Study: Actos Diabetes Drug Doubles Bladder Cancer Risk
Brett EmisonJune 04, 2012 8:58 AM
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Canadian researchers examined the records of more than 115,000 patients treated with the Actos diabetes drug between 1988 and 2009 and confirmed that taking Takeda Pharmaceutical's diabetes drug Actos doubles the risk of bladder cancer.
The research can be viewed online at the British Medical Journal.
Actos - known generically as pioglitazone - has been a revenue leader for drug giant Takeda Pharmaceuticals with sales of almost $5 billion in 2010.
However, Actos has been under increased scrutiny since safety experts and regulators in both Europe and the United States began warning about Actos' link to bladder cancer. Both the US and Europe issued warnings about the drug, but kept the drug on the market. Editorials have suggested this most recent study may prompt additional questions about Actos' use.
We believe physicians, patients and regulatory agencies should be aware of this association when assessing the overall risks and benefits of this therapy," said lead researcher Laurent Azoulay, from the Center for Clinical Epidemiology at the Lady Davis Institute at Jewish General Hospital in Montreal.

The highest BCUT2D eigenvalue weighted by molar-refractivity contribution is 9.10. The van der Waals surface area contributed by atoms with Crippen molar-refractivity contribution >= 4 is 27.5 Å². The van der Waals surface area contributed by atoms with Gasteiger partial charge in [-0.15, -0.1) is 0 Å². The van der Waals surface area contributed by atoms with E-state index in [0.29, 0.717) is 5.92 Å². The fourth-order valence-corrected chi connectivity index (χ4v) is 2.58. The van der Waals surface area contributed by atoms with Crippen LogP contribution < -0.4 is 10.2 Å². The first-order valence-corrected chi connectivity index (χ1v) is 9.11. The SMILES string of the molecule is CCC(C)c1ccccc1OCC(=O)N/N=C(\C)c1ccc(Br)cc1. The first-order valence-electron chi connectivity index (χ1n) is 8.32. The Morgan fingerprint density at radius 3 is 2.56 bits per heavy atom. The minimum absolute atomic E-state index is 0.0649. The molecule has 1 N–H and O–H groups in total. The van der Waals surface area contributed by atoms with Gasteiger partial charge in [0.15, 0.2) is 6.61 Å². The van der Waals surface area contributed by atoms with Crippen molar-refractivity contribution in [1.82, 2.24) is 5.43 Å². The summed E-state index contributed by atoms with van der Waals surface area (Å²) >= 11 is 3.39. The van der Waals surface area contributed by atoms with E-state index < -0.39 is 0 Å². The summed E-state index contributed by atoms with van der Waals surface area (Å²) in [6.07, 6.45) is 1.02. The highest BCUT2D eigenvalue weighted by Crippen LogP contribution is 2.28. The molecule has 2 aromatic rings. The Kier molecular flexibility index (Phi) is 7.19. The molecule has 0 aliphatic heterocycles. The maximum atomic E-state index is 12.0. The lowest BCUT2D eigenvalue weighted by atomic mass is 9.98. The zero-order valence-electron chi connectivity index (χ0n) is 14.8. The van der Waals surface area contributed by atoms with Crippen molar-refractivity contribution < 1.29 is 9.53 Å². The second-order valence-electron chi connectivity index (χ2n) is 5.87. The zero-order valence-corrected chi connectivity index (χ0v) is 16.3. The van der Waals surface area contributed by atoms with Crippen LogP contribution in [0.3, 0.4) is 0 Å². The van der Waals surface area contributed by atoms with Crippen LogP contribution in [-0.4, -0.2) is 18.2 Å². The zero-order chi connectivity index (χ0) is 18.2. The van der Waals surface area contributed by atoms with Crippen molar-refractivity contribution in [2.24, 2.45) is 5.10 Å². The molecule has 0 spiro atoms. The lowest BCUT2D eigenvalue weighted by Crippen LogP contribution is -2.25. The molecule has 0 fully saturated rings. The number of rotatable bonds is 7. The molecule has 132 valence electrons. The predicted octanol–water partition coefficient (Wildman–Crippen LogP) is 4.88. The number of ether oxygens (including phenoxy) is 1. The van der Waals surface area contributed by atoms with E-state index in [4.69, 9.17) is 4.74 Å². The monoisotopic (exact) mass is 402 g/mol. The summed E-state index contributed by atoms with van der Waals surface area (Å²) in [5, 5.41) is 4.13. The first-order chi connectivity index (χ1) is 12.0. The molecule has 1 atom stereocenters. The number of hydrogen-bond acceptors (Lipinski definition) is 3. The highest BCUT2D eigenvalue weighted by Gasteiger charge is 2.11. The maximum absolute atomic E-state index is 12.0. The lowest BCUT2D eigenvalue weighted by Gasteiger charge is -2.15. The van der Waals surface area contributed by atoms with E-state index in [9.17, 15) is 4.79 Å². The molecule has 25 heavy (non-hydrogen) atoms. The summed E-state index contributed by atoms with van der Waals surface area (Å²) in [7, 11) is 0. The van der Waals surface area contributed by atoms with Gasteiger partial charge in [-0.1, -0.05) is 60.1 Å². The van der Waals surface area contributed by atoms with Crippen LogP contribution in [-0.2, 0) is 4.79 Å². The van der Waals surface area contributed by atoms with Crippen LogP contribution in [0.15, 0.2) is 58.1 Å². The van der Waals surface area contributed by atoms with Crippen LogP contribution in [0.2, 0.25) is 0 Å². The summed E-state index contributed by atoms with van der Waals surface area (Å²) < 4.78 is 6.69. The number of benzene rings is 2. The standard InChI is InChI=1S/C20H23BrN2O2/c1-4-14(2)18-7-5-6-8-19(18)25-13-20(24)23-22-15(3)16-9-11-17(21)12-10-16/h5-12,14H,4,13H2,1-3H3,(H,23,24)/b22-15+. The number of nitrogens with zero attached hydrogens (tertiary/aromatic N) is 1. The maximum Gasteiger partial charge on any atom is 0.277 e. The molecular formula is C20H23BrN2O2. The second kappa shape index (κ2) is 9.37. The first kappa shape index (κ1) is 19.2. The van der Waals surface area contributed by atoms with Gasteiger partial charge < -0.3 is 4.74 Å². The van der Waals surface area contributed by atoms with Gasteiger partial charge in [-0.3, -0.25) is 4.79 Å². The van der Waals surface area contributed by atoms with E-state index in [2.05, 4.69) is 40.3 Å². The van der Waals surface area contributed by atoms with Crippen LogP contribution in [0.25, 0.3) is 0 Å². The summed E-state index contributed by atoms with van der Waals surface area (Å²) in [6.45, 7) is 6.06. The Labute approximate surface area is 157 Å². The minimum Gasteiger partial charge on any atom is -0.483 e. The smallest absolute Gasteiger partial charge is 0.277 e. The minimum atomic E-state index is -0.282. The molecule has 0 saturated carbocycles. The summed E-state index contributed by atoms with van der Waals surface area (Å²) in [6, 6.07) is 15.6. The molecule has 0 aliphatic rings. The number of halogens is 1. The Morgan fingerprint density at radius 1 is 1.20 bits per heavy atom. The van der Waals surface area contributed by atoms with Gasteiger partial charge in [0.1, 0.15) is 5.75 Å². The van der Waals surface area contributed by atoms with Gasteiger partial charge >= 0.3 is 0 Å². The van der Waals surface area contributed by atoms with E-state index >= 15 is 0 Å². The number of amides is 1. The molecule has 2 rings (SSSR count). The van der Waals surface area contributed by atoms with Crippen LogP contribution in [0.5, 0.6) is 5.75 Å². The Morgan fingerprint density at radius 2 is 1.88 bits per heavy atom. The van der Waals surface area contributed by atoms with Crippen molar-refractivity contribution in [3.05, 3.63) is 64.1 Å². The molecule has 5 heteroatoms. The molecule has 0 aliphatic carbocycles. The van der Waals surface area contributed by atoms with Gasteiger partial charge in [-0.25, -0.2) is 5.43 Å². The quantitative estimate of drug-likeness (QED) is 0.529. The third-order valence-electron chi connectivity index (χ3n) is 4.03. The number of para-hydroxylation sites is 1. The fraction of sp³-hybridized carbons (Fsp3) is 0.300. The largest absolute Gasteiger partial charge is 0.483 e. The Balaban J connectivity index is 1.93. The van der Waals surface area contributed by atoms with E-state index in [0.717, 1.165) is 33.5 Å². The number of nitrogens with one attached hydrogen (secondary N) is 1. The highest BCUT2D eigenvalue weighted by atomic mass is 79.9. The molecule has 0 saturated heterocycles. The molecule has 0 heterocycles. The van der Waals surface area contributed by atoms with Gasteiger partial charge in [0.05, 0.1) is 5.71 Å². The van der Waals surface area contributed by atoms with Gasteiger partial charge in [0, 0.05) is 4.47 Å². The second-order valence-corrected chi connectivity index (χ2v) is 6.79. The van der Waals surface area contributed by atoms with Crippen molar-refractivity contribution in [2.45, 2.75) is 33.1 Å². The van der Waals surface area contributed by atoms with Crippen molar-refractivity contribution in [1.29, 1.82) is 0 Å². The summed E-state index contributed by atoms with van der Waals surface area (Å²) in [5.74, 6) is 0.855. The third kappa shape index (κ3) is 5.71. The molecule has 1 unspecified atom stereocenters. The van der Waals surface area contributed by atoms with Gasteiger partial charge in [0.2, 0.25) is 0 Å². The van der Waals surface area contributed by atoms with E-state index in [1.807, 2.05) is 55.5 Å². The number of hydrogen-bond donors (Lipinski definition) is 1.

One possible explanation for Actos' link to bladder cancer is chronic irritation of the bladder due to crystal formation related to the drug.
Actos Bladder Cancer FAQ
This is not the first study linking Actos to bladder cancer. In June 2011, the FDA issued a safety announcement warning the public that taking Actos for more than 1 year may be associated with an increased risk of bladder cancer.
The longer a patient takes Actos, and/or the higher the dosage, the greater the increased risk of cancer. In other words, patients with the highest “cumulative dose” have the highest increased risk. The FDA also acknowledges that, after a French study pointed to an increased risk of bladder cancer, Actos has been removed from the European market pending further investigation.
The results of the French National Health Insurance Plan investigation showed that after adjusting for age, sex, and use of other anti-diabetic medications, there was a statistically significant increase in the risk for bladder cancer in patients exposed to pioglitazone compared to patients exposed to other anti-diabetic agents. According to the French investigation, a cumulative dose of greater than 28,000 milligrams and an exposure of longer than one year led to a significant increase in bladder cancer, particularly in men.
[More on Actos and Bladder Cancer]
(c) Copyright 2012 Brett A. Emison
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